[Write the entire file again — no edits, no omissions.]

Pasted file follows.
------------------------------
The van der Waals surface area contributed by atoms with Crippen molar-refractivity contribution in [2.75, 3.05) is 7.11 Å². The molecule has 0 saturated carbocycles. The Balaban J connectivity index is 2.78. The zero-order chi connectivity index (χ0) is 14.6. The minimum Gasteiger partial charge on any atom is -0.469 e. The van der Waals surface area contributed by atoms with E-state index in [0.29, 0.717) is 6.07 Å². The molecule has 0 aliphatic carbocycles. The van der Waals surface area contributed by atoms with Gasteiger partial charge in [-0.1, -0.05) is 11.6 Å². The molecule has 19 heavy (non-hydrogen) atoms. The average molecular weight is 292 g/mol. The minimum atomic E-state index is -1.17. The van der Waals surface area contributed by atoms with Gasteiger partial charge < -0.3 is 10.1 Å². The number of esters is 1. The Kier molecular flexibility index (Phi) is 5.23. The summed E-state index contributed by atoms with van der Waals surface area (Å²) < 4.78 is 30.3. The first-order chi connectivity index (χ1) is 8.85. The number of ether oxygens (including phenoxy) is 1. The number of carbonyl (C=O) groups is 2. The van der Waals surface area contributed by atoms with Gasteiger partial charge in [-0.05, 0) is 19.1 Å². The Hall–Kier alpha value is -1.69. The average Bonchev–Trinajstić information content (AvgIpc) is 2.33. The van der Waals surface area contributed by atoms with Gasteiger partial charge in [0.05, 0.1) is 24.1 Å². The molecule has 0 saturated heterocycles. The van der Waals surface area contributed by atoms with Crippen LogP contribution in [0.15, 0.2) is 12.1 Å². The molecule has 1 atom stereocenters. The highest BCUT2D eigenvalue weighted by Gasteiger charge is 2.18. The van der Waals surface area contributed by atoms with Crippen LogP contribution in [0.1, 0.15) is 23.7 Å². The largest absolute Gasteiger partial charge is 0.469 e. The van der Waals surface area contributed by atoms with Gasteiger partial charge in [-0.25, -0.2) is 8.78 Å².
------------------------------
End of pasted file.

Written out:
The van der Waals surface area contributed by atoms with Crippen molar-refractivity contribution in [2.75, 3.05) is 7.11 Å². The molecule has 0 saturated carbocycles. The Balaban J connectivity index is 2.78. The zero-order chi connectivity index (χ0) is 14.6. The minimum Gasteiger partial charge on any atom is -0.469 e. The van der Waals surface area contributed by atoms with E-state index in [0.29, 0.717) is 6.07 Å². The molecule has 0 aliphatic carbocycles. The van der Waals surface area contributed by atoms with Gasteiger partial charge in [-0.1, -0.05) is 11.6 Å². The molecule has 19 heavy (non-hydrogen) atoms. The average molecular weight is 292 g/mol. The minimum atomic E-state index is -1.17. The van der Waals surface area contributed by atoms with Gasteiger partial charge < -0.3 is 10.1 Å². The number of esters is 1. The Kier molecular flexibility index (Phi) is 5.23. The summed E-state index contributed by atoms with van der Waals surface area (Å²) < 4.78 is 30.3. The first-order chi connectivity index (χ1) is 8.85. The number of ether oxygens (including phenoxy) is 1. The number of carbonyl (C=O) groups is 2. The van der Waals surface area contributed by atoms with Gasteiger partial charge in [-0.05, 0) is 19.1 Å². The Hall–Kier alpha value is -1.69. The average Bonchev–Trinajstić information content (AvgIpc) is 2.33. The van der Waals surface area contributed by atoms with Gasteiger partial charge in [0.05, 0.1) is 24.1 Å². The molecule has 0 saturated heterocycles. The van der Waals surface area contributed by atoms with Crippen LogP contribution in [0.15, 0.2) is 12.1 Å². The molecule has 1 atom stereocenters. The highest BCUT2D eigenvalue weighted by Gasteiger charge is 2.18. The van der Waals surface area contributed by atoms with Crippen LogP contribution in [0.1, 0.15) is 23.7 Å². The largest absolute Gasteiger partial charge is 0.469 e. The van der Waals surface area contributed by atoms with Gasteiger partial charge in [-0.25, -0.2) is 8.78 Å².